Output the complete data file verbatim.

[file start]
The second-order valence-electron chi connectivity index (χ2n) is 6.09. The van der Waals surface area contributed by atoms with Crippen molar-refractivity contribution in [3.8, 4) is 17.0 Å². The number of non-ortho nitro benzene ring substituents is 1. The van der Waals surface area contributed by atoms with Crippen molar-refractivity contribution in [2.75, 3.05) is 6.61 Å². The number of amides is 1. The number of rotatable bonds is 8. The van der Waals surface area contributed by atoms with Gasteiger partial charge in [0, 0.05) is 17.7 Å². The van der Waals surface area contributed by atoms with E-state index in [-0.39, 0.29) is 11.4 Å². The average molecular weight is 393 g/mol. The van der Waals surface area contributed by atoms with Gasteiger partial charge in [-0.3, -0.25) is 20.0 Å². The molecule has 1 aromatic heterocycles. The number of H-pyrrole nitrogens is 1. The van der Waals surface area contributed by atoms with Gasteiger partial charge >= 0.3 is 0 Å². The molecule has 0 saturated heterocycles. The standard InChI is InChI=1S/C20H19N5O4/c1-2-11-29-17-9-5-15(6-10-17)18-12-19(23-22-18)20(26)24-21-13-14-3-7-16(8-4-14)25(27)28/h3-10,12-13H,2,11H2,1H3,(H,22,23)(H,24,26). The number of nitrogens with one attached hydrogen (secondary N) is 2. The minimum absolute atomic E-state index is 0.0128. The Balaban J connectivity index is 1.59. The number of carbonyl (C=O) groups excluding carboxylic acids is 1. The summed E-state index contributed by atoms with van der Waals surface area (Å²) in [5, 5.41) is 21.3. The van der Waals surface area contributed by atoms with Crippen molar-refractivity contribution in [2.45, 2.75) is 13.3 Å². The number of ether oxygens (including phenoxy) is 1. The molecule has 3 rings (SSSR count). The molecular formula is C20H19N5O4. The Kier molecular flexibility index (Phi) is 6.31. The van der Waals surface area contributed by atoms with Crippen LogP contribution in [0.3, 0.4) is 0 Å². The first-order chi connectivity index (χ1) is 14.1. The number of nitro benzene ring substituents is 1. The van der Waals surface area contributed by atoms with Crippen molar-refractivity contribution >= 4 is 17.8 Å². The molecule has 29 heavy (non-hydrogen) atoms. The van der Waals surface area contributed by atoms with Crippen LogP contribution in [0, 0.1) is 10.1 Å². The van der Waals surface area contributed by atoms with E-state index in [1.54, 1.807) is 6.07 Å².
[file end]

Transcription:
The second-order valence-electron chi connectivity index (χ2n) is 6.09. The van der Waals surface area contributed by atoms with Crippen molar-refractivity contribution in [3.8, 4) is 17.0 Å². The number of non-ortho nitro benzene ring substituents is 1. The van der Waals surface area contributed by atoms with Crippen molar-refractivity contribution in [2.75, 3.05) is 6.61 Å². The number of amides is 1. The number of rotatable bonds is 8. The van der Waals surface area contributed by atoms with Gasteiger partial charge in [0, 0.05) is 17.7 Å². The van der Waals surface area contributed by atoms with E-state index in [-0.39, 0.29) is 11.4 Å². The average molecular weight is 393 g/mol. The van der Waals surface area contributed by atoms with Gasteiger partial charge in [-0.3, -0.25) is 20.0 Å². The molecule has 1 aromatic heterocycles. The number of H-pyrrole nitrogens is 1. The van der Waals surface area contributed by atoms with Gasteiger partial charge >= 0.3 is 0 Å². The molecule has 0 saturated heterocycles. The standard InChI is InChI=1S/C20H19N5O4/c1-2-11-29-17-9-5-15(6-10-17)18-12-19(23-22-18)20(26)24-21-13-14-3-7-16(8-4-14)25(27)28/h3-10,12-13H,2,11H2,1H3,(H,22,23)(H,24,26). The number of nitrogens with one attached hydrogen (secondary N) is 2. The minimum absolute atomic E-state index is 0.0128. The Balaban J connectivity index is 1.59. The number of carbonyl (C=O) groups excluding carboxylic acids is 1. The summed E-state index contributed by atoms with van der Waals surface area (Å²) in [5, 5.41) is 21.3. The van der Waals surface area contributed by atoms with Crippen molar-refractivity contribution in [2.45, 2.75) is 13.3 Å². The number of ether oxygens (including phenoxy) is 1. The molecule has 3 rings (SSSR count). The molecular formula is C20H19N5O4. The Kier molecular flexibility index (Phi) is 6.31. The van der Waals surface area contributed by atoms with Crippen LogP contribution in [0.3, 0.4) is 0 Å². The first-order chi connectivity index (χ1) is 14.1. The number of nitro benzene ring substituents is 1. The van der Waals surface area contributed by atoms with Crippen molar-refractivity contribution >= 4 is 17.8 Å². The molecule has 29 heavy (non-hydrogen) atoms. The van der Waals surface area contributed by atoms with Crippen LogP contribution in [0, 0.1) is 10.1 Å². The van der Waals surface area contributed by atoms with E-state index in [1.54, 1.807) is 6.07 Å².